I've recently found myself doing more recording on the move, but I've also had to rely on "plant" microphones - microphones attached to their own local recorder, rather than connected wirelessly.
Pro Tools Expert's Technical Editor James Ivey recently reviewed the Tascam DR-10X, and I was very tempted to pair up my DPA 4071 lavalier mic with one of these, but I was stumped by two things - firstly there's actually very low availability of the DR-10X at the moment, but also I wasn't especially keen on sending my £450 DPA microphone "into the wild" as it were.
At BVE 2017, I happened across the RØDE section of the HHB stand, and was instantly drawn to the smartLav+ system. This is a lavalier microphone specifically designed for use with "Smart" devices, and comes with the correct TRRS 3.5mm jack connector as used on most smart devices.
They had it connected via a SC6 adpater that allows you to connect two smartLav+ microphones and your headphones to your smartphone or tablet and still be able to have headphone monitoring.
For devices such as my small but ultra reliable Olympus LS14 SD card recorder, I needed the SC3 TRRS (tip, ring, ring, sleeve) to TRS (tip, ring, sleeve) adapter.
When using with devices like the LS14, you also have to enable mic powering, which sends power for the mic down one of the 3.5mm jack pins.
Of course, this product is mainly aimed at the self-shooting smartphone brigade. As an upgrade over a phone's or camera's built in microphone it's already light years ahead. It also comes with a nifty soft bag for all the bits.
So It's Cheap. But Is It Cheerful?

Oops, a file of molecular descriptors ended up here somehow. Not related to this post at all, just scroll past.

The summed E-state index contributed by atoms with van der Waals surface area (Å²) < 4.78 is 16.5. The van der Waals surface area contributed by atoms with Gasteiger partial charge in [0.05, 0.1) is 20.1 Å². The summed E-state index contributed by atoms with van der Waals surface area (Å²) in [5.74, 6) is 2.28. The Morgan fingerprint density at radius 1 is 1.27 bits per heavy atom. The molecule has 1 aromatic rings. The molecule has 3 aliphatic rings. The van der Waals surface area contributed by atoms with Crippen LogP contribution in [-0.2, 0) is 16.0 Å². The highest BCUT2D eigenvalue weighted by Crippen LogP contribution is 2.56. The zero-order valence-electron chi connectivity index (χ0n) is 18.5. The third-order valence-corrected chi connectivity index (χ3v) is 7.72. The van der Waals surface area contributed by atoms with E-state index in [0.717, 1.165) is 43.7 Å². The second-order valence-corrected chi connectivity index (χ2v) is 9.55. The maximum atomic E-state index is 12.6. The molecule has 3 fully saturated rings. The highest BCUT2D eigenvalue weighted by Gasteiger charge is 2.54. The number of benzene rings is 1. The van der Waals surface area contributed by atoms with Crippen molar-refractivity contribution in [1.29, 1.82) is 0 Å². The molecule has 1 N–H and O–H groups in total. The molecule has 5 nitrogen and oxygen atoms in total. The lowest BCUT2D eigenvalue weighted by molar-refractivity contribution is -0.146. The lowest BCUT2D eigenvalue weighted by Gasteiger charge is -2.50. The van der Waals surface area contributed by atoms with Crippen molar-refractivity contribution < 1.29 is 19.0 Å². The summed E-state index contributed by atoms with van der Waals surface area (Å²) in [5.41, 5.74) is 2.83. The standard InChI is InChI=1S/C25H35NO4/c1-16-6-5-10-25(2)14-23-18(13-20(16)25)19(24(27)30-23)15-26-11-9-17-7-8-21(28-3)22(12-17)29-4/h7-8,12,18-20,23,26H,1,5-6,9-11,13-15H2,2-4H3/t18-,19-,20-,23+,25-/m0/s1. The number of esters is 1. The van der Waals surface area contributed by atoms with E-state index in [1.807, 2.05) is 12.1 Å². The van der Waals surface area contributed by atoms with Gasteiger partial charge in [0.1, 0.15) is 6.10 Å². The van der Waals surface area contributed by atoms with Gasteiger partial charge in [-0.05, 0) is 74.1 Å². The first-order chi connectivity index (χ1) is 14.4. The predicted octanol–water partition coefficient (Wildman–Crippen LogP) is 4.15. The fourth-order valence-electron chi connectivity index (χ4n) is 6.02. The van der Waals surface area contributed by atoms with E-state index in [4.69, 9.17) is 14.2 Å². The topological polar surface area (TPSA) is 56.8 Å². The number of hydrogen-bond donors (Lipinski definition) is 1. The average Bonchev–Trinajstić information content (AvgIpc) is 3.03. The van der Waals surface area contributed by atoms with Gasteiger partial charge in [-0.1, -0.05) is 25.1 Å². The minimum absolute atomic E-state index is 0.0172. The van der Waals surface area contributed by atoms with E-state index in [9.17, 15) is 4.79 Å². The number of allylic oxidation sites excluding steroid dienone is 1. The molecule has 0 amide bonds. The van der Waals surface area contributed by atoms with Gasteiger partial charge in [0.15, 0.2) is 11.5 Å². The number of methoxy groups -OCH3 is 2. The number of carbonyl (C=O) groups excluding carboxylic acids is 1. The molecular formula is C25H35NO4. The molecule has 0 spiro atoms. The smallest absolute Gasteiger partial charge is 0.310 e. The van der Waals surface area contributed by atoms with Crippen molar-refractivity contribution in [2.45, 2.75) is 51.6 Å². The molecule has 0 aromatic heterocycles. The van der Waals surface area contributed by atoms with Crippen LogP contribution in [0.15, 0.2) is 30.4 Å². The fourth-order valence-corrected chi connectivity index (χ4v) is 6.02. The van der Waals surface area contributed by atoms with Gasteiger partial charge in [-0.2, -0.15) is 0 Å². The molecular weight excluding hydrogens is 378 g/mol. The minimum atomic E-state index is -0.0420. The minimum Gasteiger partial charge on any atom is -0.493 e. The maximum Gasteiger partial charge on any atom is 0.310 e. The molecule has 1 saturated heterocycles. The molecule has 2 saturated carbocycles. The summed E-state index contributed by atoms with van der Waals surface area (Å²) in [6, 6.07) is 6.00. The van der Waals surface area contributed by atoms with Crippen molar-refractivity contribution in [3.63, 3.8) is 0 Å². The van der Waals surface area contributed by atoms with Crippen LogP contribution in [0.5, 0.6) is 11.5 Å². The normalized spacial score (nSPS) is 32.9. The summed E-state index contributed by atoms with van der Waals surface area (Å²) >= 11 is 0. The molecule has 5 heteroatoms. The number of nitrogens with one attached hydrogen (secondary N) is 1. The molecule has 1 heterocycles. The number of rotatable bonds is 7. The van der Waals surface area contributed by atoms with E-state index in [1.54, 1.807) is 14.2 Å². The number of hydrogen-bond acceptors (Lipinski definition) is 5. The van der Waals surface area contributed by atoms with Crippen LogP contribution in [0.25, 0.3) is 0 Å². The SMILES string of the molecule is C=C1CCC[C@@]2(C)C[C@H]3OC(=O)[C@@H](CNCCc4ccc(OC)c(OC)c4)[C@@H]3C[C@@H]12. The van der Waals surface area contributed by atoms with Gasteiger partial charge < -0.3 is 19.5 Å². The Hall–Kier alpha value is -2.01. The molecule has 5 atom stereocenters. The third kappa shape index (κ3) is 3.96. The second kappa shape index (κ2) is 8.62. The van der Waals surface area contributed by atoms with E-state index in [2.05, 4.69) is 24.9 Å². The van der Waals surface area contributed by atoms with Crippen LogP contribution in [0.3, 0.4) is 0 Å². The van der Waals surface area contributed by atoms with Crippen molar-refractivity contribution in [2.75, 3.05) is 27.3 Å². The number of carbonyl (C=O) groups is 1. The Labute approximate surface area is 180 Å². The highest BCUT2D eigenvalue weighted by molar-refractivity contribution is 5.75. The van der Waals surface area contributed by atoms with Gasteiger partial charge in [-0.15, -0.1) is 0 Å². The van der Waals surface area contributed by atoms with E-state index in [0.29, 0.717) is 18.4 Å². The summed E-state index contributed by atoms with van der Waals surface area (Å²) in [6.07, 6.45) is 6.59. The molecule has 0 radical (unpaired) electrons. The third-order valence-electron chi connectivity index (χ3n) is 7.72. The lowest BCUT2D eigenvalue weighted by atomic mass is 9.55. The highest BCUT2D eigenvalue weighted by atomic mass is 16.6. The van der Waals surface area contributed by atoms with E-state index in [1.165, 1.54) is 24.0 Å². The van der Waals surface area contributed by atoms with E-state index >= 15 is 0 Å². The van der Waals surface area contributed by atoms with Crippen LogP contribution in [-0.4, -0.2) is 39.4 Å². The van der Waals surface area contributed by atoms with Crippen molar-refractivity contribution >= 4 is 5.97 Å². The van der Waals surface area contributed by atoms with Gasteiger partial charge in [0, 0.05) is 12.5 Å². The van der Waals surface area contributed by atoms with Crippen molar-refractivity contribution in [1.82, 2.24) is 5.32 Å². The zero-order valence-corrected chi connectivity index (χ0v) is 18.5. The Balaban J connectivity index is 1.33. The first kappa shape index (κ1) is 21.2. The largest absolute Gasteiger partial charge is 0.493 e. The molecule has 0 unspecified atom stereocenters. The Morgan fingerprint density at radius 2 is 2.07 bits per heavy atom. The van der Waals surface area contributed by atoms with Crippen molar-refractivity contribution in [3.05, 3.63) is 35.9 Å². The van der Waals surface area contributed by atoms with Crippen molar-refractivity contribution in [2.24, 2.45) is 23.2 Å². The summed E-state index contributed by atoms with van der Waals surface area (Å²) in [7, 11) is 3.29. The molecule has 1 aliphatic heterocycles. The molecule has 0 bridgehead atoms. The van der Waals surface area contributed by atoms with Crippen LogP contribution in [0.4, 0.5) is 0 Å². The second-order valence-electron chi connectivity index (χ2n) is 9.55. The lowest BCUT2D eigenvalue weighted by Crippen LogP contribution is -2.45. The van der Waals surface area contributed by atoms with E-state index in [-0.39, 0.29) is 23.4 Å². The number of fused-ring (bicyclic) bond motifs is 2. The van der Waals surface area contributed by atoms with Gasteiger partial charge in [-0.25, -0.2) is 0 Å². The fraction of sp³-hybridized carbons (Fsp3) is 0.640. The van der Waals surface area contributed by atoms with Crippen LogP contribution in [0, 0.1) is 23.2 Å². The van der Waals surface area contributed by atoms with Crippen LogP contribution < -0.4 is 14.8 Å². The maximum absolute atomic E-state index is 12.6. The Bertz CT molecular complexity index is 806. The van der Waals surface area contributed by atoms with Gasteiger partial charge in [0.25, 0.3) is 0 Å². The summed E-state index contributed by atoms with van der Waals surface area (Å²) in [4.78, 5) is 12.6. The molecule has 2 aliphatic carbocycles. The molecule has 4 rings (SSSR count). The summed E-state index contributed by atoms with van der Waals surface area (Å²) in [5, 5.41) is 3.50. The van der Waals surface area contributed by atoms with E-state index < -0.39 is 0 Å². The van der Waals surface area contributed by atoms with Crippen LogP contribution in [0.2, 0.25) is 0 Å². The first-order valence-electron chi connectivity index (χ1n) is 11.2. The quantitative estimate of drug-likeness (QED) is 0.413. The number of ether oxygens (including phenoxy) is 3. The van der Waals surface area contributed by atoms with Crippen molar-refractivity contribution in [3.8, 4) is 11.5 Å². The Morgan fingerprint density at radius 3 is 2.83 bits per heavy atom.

Have a listen for yourself. In my video I've taken some video using my normal camcorder rig, but alongside my LS14 connected to the smartLav+, I've also recorded a Sennheiser E815S handheld dynamic mic, into my Zoom H5 recorder.
Lavalier Vs Handheld
Because of their small size and mounting proximity to your chest cavity, lavalier microphones will never produce a sound that could be described as "broadcast ready". However, many other factors more than make up for this. Firstly they deliver a consistent sound, which means that you can easily cut together alternate takes safe in the knowledge that the sound will be consistent enough to make the edit believable. If you are relying on the presenter's or the boom swinger's ability to keep the microphone proximity entirely consistent, then you'll find yourself having matching issues in post. As you'll hear in the video, the handheld's noise rejection is only superior to the lavalier when it is very close to the performer's mouth. This is understandable, as this style of mic is designed for close proximity capture. These properties swiftly turn from a positive in to a negative as soon as the handheld mic gets any distance from the source.
I like the smartLav+. As a cost effective way to get reasonable quality location sound into whatever you decide to use for capture, value for money wise it really can't be beaten. The only downside as far I can see is that if you are using the SC6 breakout box to record two separate smartLav+ microphones, then the leads are not really long enough to make this viable. Similarly if you were self shooting, and recording the audio straight in to the camera, then the lead isn't really long enough either.